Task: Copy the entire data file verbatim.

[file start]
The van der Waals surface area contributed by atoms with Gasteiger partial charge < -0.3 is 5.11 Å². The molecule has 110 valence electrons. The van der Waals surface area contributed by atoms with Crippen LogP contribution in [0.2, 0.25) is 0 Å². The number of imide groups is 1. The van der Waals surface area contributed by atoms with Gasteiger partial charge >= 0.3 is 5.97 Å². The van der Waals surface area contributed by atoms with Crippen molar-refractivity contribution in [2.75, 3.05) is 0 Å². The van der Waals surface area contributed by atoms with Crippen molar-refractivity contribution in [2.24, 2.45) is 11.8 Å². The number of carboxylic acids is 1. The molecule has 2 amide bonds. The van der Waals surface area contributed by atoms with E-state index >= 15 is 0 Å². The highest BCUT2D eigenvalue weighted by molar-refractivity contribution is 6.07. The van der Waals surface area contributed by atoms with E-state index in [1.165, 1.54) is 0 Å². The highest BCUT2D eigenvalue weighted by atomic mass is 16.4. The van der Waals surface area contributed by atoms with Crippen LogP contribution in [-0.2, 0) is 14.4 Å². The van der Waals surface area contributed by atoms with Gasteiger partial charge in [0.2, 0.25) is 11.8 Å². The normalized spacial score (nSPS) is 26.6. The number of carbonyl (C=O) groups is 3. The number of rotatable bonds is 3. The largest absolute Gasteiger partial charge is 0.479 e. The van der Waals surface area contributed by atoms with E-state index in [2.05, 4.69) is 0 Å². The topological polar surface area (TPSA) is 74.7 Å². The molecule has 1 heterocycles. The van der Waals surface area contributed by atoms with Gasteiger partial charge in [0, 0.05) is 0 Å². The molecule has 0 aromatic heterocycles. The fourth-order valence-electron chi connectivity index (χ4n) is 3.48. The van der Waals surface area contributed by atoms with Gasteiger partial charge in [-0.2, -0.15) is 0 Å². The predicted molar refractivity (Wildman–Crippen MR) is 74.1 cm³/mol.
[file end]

The van der Waals surface area contributed by atoms with Gasteiger partial charge < -0.3 is 5.11 Å². The molecule has 110 valence electrons. The van der Waals surface area contributed by atoms with Crippen LogP contribution in [0.2, 0.25) is 0 Å². The number of imide groups is 1. The van der Waals surface area contributed by atoms with Gasteiger partial charge >= 0.3 is 5.97 Å². The van der Waals surface area contributed by atoms with Crippen molar-refractivity contribution in [2.75, 3.05) is 0 Å². The van der Waals surface area contributed by atoms with Crippen molar-refractivity contribution in [2.24, 2.45) is 11.8 Å². The number of carboxylic acids is 1. The molecule has 2 amide bonds. The van der Waals surface area contributed by atoms with E-state index >= 15 is 0 Å². The highest BCUT2D eigenvalue weighted by molar-refractivity contribution is 6.07. The van der Waals surface area contributed by atoms with E-state index in [1.165, 1.54) is 0 Å². The highest BCUT2D eigenvalue weighted by atomic mass is 16.4. The van der Waals surface area contributed by atoms with Crippen LogP contribution in [-0.2, 0) is 14.4 Å². The van der Waals surface area contributed by atoms with Gasteiger partial charge in [0.2, 0.25) is 11.8 Å². The normalized spacial score (nSPS) is 26.6. The number of carbonyl (C=O) groups is 3. The number of rotatable bonds is 3. The largest absolute Gasteiger partial charge is 0.479 e. The van der Waals surface area contributed by atoms with E-state index in [2.05, 4.69) is 0 Å². The topological polar surface area (TPSA) is 74.7 Å². The molecule has 1 heterocycles. The van der Waals surface area contributed by atoms with Gasteiger partial charge in [0, 0.05) is 0 Å². The molecule has 0 aromatic heterocycles. The fourth-order valence-electron chi connectivity index (χ4n) is 3.48. The van der Waals surface area contributed by atoms with Gasteiger partial charge in [-0.2, -0.15) is 0 Å². The predicted molar refractivity (Wildman–Crippen MR) is 74.1 cm³/mol.